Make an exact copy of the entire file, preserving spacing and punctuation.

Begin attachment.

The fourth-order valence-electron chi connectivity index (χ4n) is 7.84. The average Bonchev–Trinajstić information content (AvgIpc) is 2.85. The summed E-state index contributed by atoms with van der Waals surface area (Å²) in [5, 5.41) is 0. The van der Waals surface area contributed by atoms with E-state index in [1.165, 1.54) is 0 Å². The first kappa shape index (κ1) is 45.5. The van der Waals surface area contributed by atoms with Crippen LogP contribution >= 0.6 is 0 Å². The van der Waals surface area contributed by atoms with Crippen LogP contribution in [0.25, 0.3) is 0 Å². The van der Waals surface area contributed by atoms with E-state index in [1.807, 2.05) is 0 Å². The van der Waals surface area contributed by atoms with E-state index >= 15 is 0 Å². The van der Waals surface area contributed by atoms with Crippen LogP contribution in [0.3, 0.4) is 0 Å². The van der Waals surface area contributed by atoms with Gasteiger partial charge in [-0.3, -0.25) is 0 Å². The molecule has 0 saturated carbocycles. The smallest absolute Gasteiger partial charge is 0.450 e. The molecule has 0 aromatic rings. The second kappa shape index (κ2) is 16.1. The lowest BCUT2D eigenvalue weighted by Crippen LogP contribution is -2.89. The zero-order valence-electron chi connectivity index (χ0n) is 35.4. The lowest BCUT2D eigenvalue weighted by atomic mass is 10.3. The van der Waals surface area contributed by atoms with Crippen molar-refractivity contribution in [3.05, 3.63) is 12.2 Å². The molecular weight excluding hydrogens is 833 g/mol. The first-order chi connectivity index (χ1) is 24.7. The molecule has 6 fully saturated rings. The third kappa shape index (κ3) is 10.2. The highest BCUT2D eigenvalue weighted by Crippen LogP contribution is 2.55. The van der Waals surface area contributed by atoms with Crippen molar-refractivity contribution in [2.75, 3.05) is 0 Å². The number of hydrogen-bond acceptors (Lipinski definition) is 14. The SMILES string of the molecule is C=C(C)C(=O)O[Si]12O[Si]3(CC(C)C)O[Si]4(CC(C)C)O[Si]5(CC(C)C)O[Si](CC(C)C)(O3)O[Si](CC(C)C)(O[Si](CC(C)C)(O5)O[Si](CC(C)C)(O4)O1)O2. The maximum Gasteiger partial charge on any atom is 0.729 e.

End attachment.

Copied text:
The fourth-order valence-electron chi connectivity index (χ4n) is 7.84. The average Bonchev–Trinajstić information content (AvgIpc) is 2.85. The summed E-state index contributed by atoms with van der Waals surface area (Å²) in [5, 5.41) is 0. The van der Waals surface area contributed by atoms with E-state index in [1.165, 1.54) is 0 Å². The first kappa shape index (κ1) is 45.5. The van der Waals surface area contributed by atoms with Crippen LogP contribution >= 0.6 is 0 Å². The van der Waals surface area contributed by atoms with Crippen LogP contribution in [0.25, 0.3) is 0 Å². The van der Waals surface area contributed by atoms with E-state index in [1.807, 2.05) is 0 Å². The van der Waals surface area contributed by atoms with E-state index >= 15 is 0 Å². The van der Waals surface area contributed by atoms with Crippen LogP contribution in [0.3, 0.4) is 0 Å². The van der Waals surface area contributed by atoms with Gasteiger partial charge in [-0.3, -0.25) is 0 Å². The molecule has 0 saturated carbocycles. The smallest absolute Gasteiger partial charge is 0.450 e. The molecule has 0 aromatic rings. The second kappa shape index (κ2) is 16.1. The lowest BCUT2D eigenvalue weighted by Crippen LogP contribution is -2.89. The zero-order valence-electron chi connectivity index (χ0n) is 35.4. The lowest BCUT2D eigenvalue weighted by atomic mass is 10.3. The van der Waals surface area contributed by atoms with Crippen molar-refractivity contribution in [3.05, 3.63) is 12.2 Å². The molecular weight excluding hydrogens is 833 g/mol. The first-order chi connectivity index (χ1) is 24.7. The molecule has 6 fully saturated rings. The third kappa shape index (κ3) is 10.2. The highest BCUT2D eigenvalue weighted by Crippen LogP contribution is 2.55. The van der Waals surface area contributed by atoms with Crippen molar-refractivity contribution in [2.75, 3.05) is 0 Å². The number of hydrogen-bond acceptors (Lipinski definition) is 14. The SMILES string of the molecule is C=C(C)C(=O)O[Si]12O[Si]3(CC(C)C)O[Si]4(CC(C)C)O[Si]5(CC(C)C)O[Si](CC(C)C)(O3)O[Si](CC(C)C)(O[Si](CC(C)C)(O5)O[Si](CC(C)C)(O4)O1)O2. The maximum Gasteiger partial charge on any atom is 0.729 e.